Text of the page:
Wednesday Stanford and Lucile Packard Children's hospitals announced plans Wednesday to bar children under the age of 16 from visiting patients, including family members, starting Monday. This decision were made in order to reduce the spread of the swine flu virus. The policy will remain in effect throughout the flu season, which usually lasts into spring.
Stanford Hospital officials said they restricted visitations at their hospitals because children are more likely to get swine flu and they can be infectious for longer periods of time, even after symptoms are gone.
Officials from Children's Hospital & Research Center Oakland said the hospital has already starting banning visitors under 18.
"Our flu season is early, but it has not been catastrophic. This is really a proactive measure, not only for our patients but for our staff, to decrease amount of exposure," said Nancy Lee, Stanford Hospital's vice president for patient care services and chief nursing officer, San Francisco Chronicle reports.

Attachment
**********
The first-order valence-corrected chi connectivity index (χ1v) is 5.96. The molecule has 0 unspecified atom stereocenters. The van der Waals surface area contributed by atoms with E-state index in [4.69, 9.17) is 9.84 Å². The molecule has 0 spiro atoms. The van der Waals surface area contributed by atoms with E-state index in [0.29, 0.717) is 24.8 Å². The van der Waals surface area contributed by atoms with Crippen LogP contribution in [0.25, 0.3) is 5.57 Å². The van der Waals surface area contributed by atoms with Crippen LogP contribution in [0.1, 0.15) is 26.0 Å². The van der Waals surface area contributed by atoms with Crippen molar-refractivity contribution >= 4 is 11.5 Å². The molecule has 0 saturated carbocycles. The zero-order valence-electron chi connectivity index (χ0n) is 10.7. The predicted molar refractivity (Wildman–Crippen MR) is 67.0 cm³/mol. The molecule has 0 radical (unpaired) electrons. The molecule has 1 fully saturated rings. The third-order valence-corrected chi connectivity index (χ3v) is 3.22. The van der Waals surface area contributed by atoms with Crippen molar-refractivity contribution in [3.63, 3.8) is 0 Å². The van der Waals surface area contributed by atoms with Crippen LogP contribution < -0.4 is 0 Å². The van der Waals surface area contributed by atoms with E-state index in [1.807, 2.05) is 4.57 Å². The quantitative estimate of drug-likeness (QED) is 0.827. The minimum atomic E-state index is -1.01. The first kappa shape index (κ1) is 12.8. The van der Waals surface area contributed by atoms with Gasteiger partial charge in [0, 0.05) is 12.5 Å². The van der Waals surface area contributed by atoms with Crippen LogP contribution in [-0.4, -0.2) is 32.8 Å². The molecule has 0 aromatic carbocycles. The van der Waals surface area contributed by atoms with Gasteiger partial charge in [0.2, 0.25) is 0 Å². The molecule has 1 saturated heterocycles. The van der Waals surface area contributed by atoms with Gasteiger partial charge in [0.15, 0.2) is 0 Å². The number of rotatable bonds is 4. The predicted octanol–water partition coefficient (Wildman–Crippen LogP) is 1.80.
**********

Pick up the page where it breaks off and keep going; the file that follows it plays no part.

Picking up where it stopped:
In the meantime, in Chicago Cook County authorities are still seeking doctors and other health workers to help vaccinate people against swine flu.
The county public health department put out a call for volunteers last month; so far 173 have registered. They will staff suburban county-run school-based clinics where mass vaccinations will be offered.
Swine flu vaccinations also will be available at county clinics, along with regular doctor offices and some retail pharmacies, Chicago Tribune reports.
Meanwhile in New York, State Health Commissioner Richard Daines has mandated that workers who have contact with patients be vaccinated for seasonal flu and the H1N1 variety, also called swine flu, or face losing their jobs.
Upstate New York nurse Sue Field objected to the mandate, saying that only the state legislature has the power to enact such a mandate and that the mandate is too narrow, since it allows an exception only for medical reasons.
New York is the only state mandating the vaccines.
Several members of the New York State Nurses Association, which backs Field's legal action, attended the hearing and held signs in support of her outside the courthouse.
"The recently adopted emergency regulation ... has serious flaws that warrant its withdrawal," the group said in a statement on its Web site, CNN reports.
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